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Remember Tim Ferriss’s best-selling advice book The 4-Hour Workweek from about 10 years ago? Ferriss tried to make the case that people would be much happier if they opted out of corporate life, moved to less stressful locales, and worked a lot less.
Brilliant title aside, it probably wasn’t a blueprint for all, or even most, people. But I’ve been thinking about Ferriss’s underlying themes as the pandemic has blown up assumptions about where and how we work. Ferriss was ahead of the curve in pointing out the benefits of telecommuting, automating routine tasks, living a mobile lifestyle, and holding fewer–or even no–meetings.
Super-techie Tom Evslin has been blogging about the future of work lately too. It’s not quite the 4-hour workweek. Instead, Evslin has landed on 25 hours, or 50 hours for a couple, as being just as productive as the old 40-hour work week in the office. A lot of time at the office was wasted on kibitzing, web surfing, unnecessary meetings and travel, and commuting, he notes. Working at home allowed people to fit in all of the errands, appointments, and child-rearing tasks that became almost impossible when stuck at the office.
Not everyone in the economy can benefit from the shift, however:
“A danger in this utopian WFH future is that it widens the gap between those who can work from home and those who can’t – a category which includes most essential workers,” he writes. “There must be higher hourly wages for those who must work away from home.”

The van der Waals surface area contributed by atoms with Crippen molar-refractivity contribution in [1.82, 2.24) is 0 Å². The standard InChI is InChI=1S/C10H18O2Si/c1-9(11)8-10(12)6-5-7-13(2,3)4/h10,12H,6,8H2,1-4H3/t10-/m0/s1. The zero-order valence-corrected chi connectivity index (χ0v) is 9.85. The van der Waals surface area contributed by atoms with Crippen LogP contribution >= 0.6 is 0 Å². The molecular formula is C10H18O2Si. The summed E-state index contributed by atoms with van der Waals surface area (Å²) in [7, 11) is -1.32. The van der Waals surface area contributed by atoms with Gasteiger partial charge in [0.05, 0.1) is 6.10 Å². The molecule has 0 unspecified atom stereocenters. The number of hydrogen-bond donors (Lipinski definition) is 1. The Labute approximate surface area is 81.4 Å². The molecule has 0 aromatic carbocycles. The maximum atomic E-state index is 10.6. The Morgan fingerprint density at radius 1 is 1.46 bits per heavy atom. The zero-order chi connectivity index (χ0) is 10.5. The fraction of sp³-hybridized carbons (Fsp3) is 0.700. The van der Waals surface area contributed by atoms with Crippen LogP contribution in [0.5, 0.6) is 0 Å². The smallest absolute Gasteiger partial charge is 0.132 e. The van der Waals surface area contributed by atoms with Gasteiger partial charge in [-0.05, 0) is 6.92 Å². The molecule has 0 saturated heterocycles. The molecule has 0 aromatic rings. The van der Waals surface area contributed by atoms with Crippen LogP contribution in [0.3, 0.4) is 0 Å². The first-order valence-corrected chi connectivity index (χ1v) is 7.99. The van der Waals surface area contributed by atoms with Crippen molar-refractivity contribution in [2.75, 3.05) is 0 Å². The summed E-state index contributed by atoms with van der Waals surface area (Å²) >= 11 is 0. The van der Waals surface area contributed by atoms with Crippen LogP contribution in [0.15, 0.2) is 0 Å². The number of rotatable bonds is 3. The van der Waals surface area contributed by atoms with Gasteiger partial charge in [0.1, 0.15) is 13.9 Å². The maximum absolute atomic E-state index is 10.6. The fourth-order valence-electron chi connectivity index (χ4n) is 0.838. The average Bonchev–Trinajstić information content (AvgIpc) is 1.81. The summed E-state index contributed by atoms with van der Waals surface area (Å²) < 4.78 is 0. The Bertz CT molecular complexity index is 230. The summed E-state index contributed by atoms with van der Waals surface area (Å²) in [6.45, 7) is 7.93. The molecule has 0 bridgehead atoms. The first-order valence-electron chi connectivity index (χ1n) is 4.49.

On the same wavelength, we ran an essay at Fortune by Dropbox CEO Drew Houston on Tuesday. A study by Dropbox confirmed Evslin’s theory, finding knowledge workers typically lost 28% of the day at the office to distractions. At home, however, 36% of workers felt more focused. Reducing those distractions could improve productivity by $1.2 trillion. Houston seized on the results to overhaul Dropbox’s entire work structure, encouraging remote work for focused tasks and office work for collaboration.
“Workers said they were able to focus better at home than they were before,” he wrote. “But they also feel disconnected and said it’s harder to begin new projects with multiple collaborators while remote. Distributed work lets us redefine ‘the workplace’ to mean ‘anywhere work happens,’ and get the best of both worlds.”
Ironically, the day after we ran Houston’s essay, Houston’s company executed one of the old-fashioned, less desirable ways to become more productive: It laid off 315 people, or more than 10% of its workforce. “Our Virtual First policy means we require fewer resources to support our in-office environment, so we’re scaling back that investment and redeploying those resources,” Houston wrote in a memo to employees.
There’s an infamous and pretty depressing graph you’ve probably seen before showing the gains in U.S. productivity over the past 70 years compared to average wages. Since the 1970s, productivity has been rising sharply while wages stagnated, breaking the earlier trend when they rose in unison.
The same struggle is playing out with the shift to remote work. There will be huge cost savings in real estate and overhead for companies, massive loss of jobs for the micro-economies that served office workers, and giant investments required in new technology to equip homes. Just how the fruits of the shift are distributed will be a key question for businesses and workers for years to come.
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